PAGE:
The day before the United States played Portugal, the third of four World Cup games in Manaus, I watched a match on TV with Moeses Martins, a father of three who lives less than three miles from the city’s new stadium. Like thousands of families in the urban heart of the Amazon rainforest, the Martins live in a wooden house along one of the hundreds of igarapés — little rivers — that course through the city like veins.
That afternoon, the igarapé outside the family’s window was placid, but at halftime of the Germany–Ghana match in Fortaleza, Martins shared a cell-phone video of the stream swollen into a raging river, sweeping away pieces of nearby houses. “This was just last month,” he said, adding that when the annual floods run as high as they did this year, his neighbors will sometimes find alligators or snakes swimming in their living rooms. Then he showed me another clip from last May, when an electrical transformer across the stream exploded, igniting homes on the bank and sending black plumes of smoke across the neighborhood.
Incidents like these have made some people in Manaus furious about the World Cup. The argument that the money spent on preparations should have been dedicated to basic services has particular force in the capital of Amazonas, a city of nearly 2 million people surrounded by 2 million square miles of dense rainforest and accessible from Brazil’s other big cities only by plane or boat. Though the local soccer club, Nacional, hasn’t competed in the nation’s top division since 1985, the city is now home to the Arena Amazônia, a state-of-the-art $350 million, 40,000-seat stadium designed to look like a native straw basket, built for the Cup from steel imported from Portugal.
The Brazilian government argued that it was vital for Manaus to be a host city, in order to raise awareness of the country’s cultural and biological diversity, and to boost ecotourism. Yet despite Manaus’s location on earth’s largest watershed, one in four of its homes lacks running water, and its century-old sewer system accommodates under 10 percent of the population. A bright orange sign in the middle of the igarapé outside the Martins’ window warns against bathing, drinking, or fishing.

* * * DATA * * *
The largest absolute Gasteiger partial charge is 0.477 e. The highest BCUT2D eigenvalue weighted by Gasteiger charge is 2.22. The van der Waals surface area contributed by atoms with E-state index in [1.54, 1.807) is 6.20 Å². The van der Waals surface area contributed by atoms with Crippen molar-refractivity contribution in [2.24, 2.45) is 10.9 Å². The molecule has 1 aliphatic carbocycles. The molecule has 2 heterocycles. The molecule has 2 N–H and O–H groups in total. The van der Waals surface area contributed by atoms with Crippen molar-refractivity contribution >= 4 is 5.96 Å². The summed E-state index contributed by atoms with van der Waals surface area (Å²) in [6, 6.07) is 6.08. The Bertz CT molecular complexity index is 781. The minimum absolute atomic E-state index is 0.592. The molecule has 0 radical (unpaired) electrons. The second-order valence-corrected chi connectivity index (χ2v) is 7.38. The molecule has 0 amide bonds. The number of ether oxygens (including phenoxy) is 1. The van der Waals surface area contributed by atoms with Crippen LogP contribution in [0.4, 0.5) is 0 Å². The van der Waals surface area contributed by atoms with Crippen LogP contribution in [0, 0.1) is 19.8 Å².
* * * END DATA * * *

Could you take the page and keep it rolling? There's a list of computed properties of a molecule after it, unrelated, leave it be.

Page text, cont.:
Yet the family was still watching the matches, sometimes gathering with thousands of others to view games on a giant screen at the FIFA Fan Fest in Ponta Negra, a river beachfront decked out with carnival games, a zip line, and hundreds of bored police officers toying with their stun guns. “We’re open to everyone who wants to visit,” said Martins, “but building hotels and everything doesn’t benefit that many people.”
Nearly 200,000 foreign and Brazilian visitors came to Manaus during the first two weeks of the Cup, the vast majority of them arriving at the city’s new international airport, where they were greeted by Budweiser girls offering free beers. It had been eight years since I’d been to Manaus, and although it hadn’t received a promised light-rail system, evidence of recent construction was everywhere. The central market by the port had been refurbished. A two-mile-long bridge now spanned the Rio Negro, the largest tributary of the Amazon, connecting Manaus to farmers and businesses in surrounding counties. The city’s booming industrial district and construction businesses had attracted thousands of new immigrants from Argentina, Colombia, Haiti, Venezuela, and far-flung parts of Brazil. And thousands of miles of new fiber-optic cable had been laid to link the region to the country’s broadband network (though the connection often falters when the rains come). It was boom season in a city long haunted by cycles of boom and bust.